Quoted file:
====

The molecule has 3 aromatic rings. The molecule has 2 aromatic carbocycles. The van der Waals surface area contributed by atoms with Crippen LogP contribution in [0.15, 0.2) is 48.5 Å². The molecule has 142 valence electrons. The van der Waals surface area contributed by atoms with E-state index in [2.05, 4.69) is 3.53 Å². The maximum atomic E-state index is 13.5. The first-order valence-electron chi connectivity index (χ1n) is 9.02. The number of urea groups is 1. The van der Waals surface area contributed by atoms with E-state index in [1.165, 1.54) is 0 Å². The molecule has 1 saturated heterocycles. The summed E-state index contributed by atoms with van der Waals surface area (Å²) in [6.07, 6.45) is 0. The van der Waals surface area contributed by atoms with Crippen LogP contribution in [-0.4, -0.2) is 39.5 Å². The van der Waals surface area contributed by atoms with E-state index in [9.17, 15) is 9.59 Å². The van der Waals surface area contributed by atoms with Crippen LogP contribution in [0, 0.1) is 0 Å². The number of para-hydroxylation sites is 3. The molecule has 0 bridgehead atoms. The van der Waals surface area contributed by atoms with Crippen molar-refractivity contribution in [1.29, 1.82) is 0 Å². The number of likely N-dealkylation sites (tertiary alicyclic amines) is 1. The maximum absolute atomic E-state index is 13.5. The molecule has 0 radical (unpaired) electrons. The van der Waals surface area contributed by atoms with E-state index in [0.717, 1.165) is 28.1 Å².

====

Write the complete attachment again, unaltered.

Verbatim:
The molecule has 3 aromatic rings. The molecule has 2 aromatic carbocycles. The van der Waals surface area contributed by atoms with Crippen LogP contribution in [0.15, 0.2) is 48.5 Å². The molecule has 142 valence electrons. The van der Waals surface area contributed by atoms with E-state index in [2.05, 4.69) is 3.53 Å². The maximum atomic E-state index is 13.5. The first-order valence-electron chi connectivity index (χ1n) is 9.02. The number of urea groups is 1. The van der Waals surface area contributed by atoms with E-state index in [1.165, 1.54) is 0 Å². The molecule has 1 saturated heterocycles. The summed E-state index contributed by atoms with van der Waals surface area (Å²) in [6.07, 6.45) is 0. The van der Waals surface area contributed by atoms with Crippen LogP contribution in [-0.4, -0.2) is 39.5 Å². The van der Waals surface area contributed by atoms with E-state index in [9.17, 15) is 9.59 Å². The van der Waals surface area contributed by atoms with Crippen LogP contribution in [0, 0.1) is 0 Å². The number of para-hydroxylation sites is 3. The molecule has 0 bridgehead atoms. The van der Waals surface area contributed by atoms with Crippen molar-refractivity contribution in [1.29, 1.82) is 0 Å². The number of likely N-dealkylation sites (tertiary alicyclic amines) is 1. The maximum absolute atomic E-state index is 13.5. The molecule has 0 radical (unpaired) electrons. The van der Waals surface area contributed by atoms with E-state index in [0.717, 1.165) is 28.1 Å².